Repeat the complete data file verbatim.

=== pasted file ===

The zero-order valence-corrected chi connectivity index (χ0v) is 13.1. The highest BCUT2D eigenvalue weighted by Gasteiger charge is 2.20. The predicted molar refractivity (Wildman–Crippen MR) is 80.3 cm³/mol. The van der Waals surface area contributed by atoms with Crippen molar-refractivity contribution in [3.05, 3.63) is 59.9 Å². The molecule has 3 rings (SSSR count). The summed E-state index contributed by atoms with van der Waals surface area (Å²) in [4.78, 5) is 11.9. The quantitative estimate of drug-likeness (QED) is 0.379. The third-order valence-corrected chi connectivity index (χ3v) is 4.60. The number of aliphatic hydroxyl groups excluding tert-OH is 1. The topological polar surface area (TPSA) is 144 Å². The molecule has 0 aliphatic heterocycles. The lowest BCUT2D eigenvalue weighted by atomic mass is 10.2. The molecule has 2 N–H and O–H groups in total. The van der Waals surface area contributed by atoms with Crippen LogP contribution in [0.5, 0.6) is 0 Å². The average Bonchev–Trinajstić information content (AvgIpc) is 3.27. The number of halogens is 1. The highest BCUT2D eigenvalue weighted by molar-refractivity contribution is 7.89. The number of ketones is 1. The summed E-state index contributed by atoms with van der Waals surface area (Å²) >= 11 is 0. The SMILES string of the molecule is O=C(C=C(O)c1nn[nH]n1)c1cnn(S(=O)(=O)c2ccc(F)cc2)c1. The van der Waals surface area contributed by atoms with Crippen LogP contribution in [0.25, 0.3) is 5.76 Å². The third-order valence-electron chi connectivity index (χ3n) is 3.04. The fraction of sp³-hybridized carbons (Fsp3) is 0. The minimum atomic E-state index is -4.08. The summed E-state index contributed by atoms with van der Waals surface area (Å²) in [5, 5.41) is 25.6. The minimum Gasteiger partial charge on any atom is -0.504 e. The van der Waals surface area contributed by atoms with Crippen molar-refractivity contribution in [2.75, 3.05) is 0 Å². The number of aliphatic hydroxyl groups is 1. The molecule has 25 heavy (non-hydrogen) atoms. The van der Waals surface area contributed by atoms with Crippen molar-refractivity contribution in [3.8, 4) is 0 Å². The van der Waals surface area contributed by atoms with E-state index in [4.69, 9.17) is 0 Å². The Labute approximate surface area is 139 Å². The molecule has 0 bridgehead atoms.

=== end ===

The zero-order valence-corrected chi connectivity index (χ0v) is 13.1. The highest BCUT2D eigenvalue weighted by Gasteiger charge is 2.20. The predicted molar refractivity (Wildman–Crippen MR) is 80.3 cm³/mol. The van der Waals surface area contributed by atoms with Crippen molar-refractivity contribution in [3.05, 3.63) is 59.9 Å². The molecule has 3 rings (SSSR count). The summed E-state index contributed by atoms with van der Waals surface area (Å²) in [4.78, 5) is 11.9. The quantitative estimate of drug-likeness (QED) is 0.379. The third-order valence-corrected chi connectivity index (χ3v) is 4.60. The number of aliphatic hydroxyl groups excluding tert-OH is 1. The topological polar surface area (TPSA) is 144 Å². The molecule has 0 aliphatic heterocycles. The lowest BCUT2D eigenvalue weighted by atomic mass is 10.2. The molecule has 2 N–H and O–H groups in total. The van der Waals surface area contributed by atoms with Crippen LogP contribution in [0.5, 0.6) is 0 Å². The average Bonchev–Trinajstić information content (AvgIpc) is 3.27. The number of halogens is 1. The highest BCUT2D eigenvalue weighted by molar-refractivity contribution is 7.89. The number of ketones is 1. The summed E-state index contributed by atoms with van der Waals surface area (Å²) >= 11 is 0. The SMILES string of the molecule is O=C(C=C(O)c1nn[nH]n1)c1cnn(S(=O)(=O)c2ccc(F)cc2)c1. The van der Waals surface area contributed by atoms with Crippen LogP contribution in [0.25, 0.3) is 5.76 Å². The third-order valence-electron chi connectivity index (χ3n) is 3.04. The fraction of sp³-hybridized carbons (Fsp3) is 0. The minimum atomic E-state index is -4.08. The summed E-state index contributed by atoms with van der Waals surface area (Å²) in [5, 5.41) is 25.6. The minimum Gasteiger partial charge on any atom is -0.504 e. The van der Waals surface area contributed by atoms with Crippen molar-refractivity contribution in [2.75, 3.05) is 0 Å². The number of aliphatic hydroxyl groups is 1. The molecule has 25 heavy (non-hydrogen) atoms. The van der Waals surface area contributed by atoms with Crippen molar-refractivity contribution in [3.8, 4) is 0 Å². The van der Waals surface area contributed by atoms with E-state index in [4.69, 9.17) is 0 Å². The Labute approximate surface area is 139 Å². The molecule has 0 bridgehead atoms.